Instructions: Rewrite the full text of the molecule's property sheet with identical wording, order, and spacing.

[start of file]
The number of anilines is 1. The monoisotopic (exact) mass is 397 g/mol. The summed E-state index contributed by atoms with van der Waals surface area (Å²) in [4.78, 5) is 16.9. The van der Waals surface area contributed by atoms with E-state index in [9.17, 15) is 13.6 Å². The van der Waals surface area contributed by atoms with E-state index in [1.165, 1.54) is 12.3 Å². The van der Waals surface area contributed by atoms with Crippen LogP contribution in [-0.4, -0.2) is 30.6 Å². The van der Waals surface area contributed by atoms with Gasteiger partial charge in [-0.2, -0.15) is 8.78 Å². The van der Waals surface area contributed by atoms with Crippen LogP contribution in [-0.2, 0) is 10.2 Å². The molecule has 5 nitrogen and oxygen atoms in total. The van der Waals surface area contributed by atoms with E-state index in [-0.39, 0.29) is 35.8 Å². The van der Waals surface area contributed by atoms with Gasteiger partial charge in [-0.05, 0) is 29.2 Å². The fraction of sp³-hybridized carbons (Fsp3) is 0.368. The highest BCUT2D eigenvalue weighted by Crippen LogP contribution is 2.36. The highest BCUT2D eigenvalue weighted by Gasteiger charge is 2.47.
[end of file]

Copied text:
The number of anilines is 1. The monoisotopic (exact) mass is 397 g/mol. The summed E-state index contributed by atoms with van der Waals surface area (Å²) in [4.78, 5) is 16.9. The van der Waals surface area contributed by atoms with E-state index in [9.17, 15) is 13.6 Å². The van der Waals surface area contributed by atoms with E-state index in [1.165, 1.54) is 12.3 Å². The van der Waals surface area contributed by atoms with Crippen LogP contribution in [-0.4, -0.2) is 30.6 Å². The van der Waals surface area contributed by atoms with Gasteiger partial charge in [-0.2, -0.15) is 8.78 Å². The van der Waals surface area contributed by atoms with Crippen LogP contribution in [-0.2, 0) is 10.2 Å². The molecule has 5 nitrogen and oxygen atoms in total. The van der Waals surface area contributed by atoms with E-state index in [-0.39, 0.29) is 35.8 Å². The van der Waals surface area contributed by atoms with Gasteiger partial charge in [-0.05, 0) is 29.2 Å². The fraction of sp³-hybridized carbons (Fsp3) is 0.368. The highest BCUT2D eigenvalue weighted by Crippen LogP contribution is 2.36. The highest BCUT2D eigenvalue weighted by Gasteiger charge is 2.47.